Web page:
For Immediate Release
Groups Criticize Presidential Commission's Recommendations on Synthetic Biology as Deeply Flawed
'Business as usual' wins out over precaution in proposals for policing synthetic organisms
WASHINGTON - The Presidential Commission for the Study of Bioethical Issues today
released its recommendations on the oversight of synthetic biology,
provoking strong criticism from public interest watchdogs for its
failure to respond to key environmental and public health risks.
In a letter
to the commission, 58 environmental, public interest, and religious
groups rejected the recommendations as a deeply flawed response to
advances in synthetic biology, including the creation this year of the
first entirely synthetic organism, that demand strong federal oversight.
In particular, the groups critiqued the recommendations for: ignoring
the precautionary principle, lacking adequate review of environmental
risks, placing unwarranted faith in "suicide genes" and other
technologies that provide no guarantee against the escape of synthetic
organisms into the environment, and relying on industry "self
regulation," which is the equivalent of no independent oversight.
"We are disappointed that 'business as usual' has won out over precaution in the commission's report," said Eric Hoffman, biotechnology policy campaigner for Friends of the Earth.
"Self-regulation equates to no regulation. These recommendations give
industry a free pass, while failing to ensure that the environment and
public health are protected. We need stronger, more transparent
regulation for synthetic biology, not less."
According to Jim Thomas, program manager for the ETC Group,
and one of the experts who testified before the commission, "In framing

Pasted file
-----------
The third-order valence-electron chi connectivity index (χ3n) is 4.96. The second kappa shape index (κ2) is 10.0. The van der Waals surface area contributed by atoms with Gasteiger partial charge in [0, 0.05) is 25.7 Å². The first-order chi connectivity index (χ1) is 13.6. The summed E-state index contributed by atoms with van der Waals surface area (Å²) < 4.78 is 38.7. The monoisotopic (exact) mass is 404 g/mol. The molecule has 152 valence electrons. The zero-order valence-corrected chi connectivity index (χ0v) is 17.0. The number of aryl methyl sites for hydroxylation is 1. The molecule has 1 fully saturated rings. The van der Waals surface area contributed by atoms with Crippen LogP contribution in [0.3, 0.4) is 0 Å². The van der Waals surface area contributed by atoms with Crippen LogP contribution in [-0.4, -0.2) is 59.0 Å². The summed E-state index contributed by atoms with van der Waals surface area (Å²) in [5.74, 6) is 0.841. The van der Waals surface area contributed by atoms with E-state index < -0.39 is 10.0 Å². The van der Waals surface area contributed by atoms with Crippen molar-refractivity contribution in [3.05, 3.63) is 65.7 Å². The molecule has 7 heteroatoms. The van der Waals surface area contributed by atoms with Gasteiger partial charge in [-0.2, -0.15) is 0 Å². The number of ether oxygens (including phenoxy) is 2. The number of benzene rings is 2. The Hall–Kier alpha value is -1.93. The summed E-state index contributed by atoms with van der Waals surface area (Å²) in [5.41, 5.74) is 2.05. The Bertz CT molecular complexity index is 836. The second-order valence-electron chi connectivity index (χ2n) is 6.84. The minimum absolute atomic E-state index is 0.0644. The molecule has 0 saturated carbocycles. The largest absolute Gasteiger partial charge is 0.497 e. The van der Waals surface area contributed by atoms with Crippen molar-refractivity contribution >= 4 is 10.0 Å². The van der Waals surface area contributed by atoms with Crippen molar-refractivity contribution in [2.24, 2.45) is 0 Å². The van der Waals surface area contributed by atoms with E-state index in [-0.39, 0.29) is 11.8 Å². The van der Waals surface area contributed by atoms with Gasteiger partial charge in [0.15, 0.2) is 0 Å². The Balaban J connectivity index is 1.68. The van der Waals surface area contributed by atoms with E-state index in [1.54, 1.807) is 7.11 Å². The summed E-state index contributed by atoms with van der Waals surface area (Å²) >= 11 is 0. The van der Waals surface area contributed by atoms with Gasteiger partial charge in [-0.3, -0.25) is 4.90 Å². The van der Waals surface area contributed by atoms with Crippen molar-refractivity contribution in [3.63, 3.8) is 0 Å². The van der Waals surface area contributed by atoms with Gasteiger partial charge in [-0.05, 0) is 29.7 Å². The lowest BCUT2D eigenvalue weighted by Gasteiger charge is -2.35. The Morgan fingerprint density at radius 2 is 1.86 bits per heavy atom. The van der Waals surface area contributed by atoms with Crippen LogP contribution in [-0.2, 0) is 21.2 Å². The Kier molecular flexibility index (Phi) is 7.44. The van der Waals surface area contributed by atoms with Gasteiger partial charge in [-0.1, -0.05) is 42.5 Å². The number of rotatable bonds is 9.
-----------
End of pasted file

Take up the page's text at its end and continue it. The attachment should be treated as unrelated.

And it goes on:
their recommendations the Presidential Commission has not treated
seriously the threats synthetic biology poses to the environment and the
impact this technology will have on communities in the Global South.
The recommendations do not adequately address the impact escaped
synthetic microbes will have on ecosystems or address at all the impact
synthetic biology will have on land use changes by allowing all types of
biomass to be used as feedstocks for these synthetic microbes to
produce fuels, chemicals, and plastics for wealthy nations."
"The President's Commission is relying on suicide genes as a way to
'contain' synthetic organisms but this technology cannot guarantee any
level of environmental safety," said Andrew Kimbrell, president of the International Center for Technology Assessment.
"The precautionary principle must be implemented for the oversight of
this new technology whose risks are impossible to predict. Once
synthetic organisms escape into the environment, they will be impossible
to clean up."
The letter calls for a moratorium on the release and commercial use of
synthetic organisms until serious study of the full environmental,
health and socio-economic impacts of this emerging technology has taken
The letter to the presidential commission from civil society groups can be read at: http://www.foe.org/sites/default/files/Letter_to_Commission_Synthetic_Biology.pdf
The commission's recommendations are available at: http://www.bioethics.gov/
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